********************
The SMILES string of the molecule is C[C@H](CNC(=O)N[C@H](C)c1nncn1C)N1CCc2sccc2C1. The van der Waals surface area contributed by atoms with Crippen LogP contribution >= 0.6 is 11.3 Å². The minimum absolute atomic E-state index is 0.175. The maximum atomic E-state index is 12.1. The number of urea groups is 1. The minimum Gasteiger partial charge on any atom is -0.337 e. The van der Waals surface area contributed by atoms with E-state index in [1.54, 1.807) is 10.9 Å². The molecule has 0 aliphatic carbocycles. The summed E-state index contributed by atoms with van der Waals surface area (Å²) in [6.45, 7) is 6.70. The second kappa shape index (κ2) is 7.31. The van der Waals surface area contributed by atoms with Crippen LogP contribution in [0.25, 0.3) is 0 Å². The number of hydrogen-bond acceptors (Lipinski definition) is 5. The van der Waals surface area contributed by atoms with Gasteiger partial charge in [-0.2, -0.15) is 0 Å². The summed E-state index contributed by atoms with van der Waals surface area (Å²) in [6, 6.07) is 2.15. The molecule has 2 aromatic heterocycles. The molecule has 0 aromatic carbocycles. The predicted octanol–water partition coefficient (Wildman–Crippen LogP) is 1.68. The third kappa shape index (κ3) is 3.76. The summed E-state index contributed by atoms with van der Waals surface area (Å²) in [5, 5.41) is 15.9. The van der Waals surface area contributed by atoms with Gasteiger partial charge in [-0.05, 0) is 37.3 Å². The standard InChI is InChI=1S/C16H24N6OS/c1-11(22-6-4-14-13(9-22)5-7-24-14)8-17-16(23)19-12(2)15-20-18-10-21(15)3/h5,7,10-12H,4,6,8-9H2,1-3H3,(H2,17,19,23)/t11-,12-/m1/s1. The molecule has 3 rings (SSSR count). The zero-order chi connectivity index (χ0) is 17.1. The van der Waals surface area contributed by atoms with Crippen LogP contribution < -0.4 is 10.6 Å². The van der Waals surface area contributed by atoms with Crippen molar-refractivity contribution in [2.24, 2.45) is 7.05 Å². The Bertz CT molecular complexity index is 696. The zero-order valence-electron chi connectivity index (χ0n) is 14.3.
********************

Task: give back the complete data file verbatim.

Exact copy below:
The SMILES string of the molecule is C[C@H](CNC(=O)N[C@H](C)c1nncn1C)N1CCc2sccc2C1. The van der Waals surface area contributed by atoms with Crippen LogP contribution >= 0.6 is 11.3 Å². The minimum absolute atomic E-state index is 0.175. The maximum atomic E-state index is 12.1. The number of urea groups is 1. The minimum Gasteiger partial charge on any atom is -0.337 e. The van der Waals surface area contributed by atoms with E-state index in [1.54, 1.807) is 10.9 Å². The molecule has 0 aliphatic carbocycles. The summed E-state index contributed by atoms with van der Waals surface area (Å²) in [6.45, 7) is 6.70. The second kappa shape index (κ2) is 7.31. The van der Waals surface area contributed by atoms with Crippen LogP contribution in [0.25, 0.3) is 0 Å². The number of hydrogen-bond acceptors (Lipinski definition) is 5. The van der Waals surface area contributed by atoms with Gasteiger partial charge in [-0.2, -0.15) is 0 Å². The summed E-state index contributed by atoms with van der Waals surface area (Å²) in [6, 6.07) is 2.15. The molecule has 2 aromatic heterocycles. The molecule has 0 aromatic carbocycles. The predicted octanol–water partition coefficient (Wildman–Crippen LogP) is 1.68. The third kappa shape index (κ3) is 3.76. The summed E-state index contributed by atoms with van der Waals surface area (Å²) in [5, 5.41) is 15.9. The van der Waals surface area contributed by atoms with Gasteiger partial charge in [-0.05, 0) is 37.3 Å². The standard InChI is InChI=1S/C16H24N6OS/c1-11(22-6-4-14-13(9-22)5-7-24-14)8-17-16(23)19-12(2)15-20-18-10-21(15)3/h5,7,10-12H,4,6,8-9H2,1-3H3,(H2,17,19,23)/t11-,12-/m1/s1. The molecule has 3 rings (SSSR count). The zero-order chi connectivity index (χ0) is 17.1. The van der Waals surface area contributed by atoms with Crippen LogP contribution < -0.4 is 10.6 Å². The van der Waals surface area contributed by atoms with Crippen molar-refractivity contribution in [2.24, 2.45) is 7.05 Å². The Bertz CT molecular complexity index is 696. The zero-order valence-electron chi connectivity index (χ0n) is 14.3.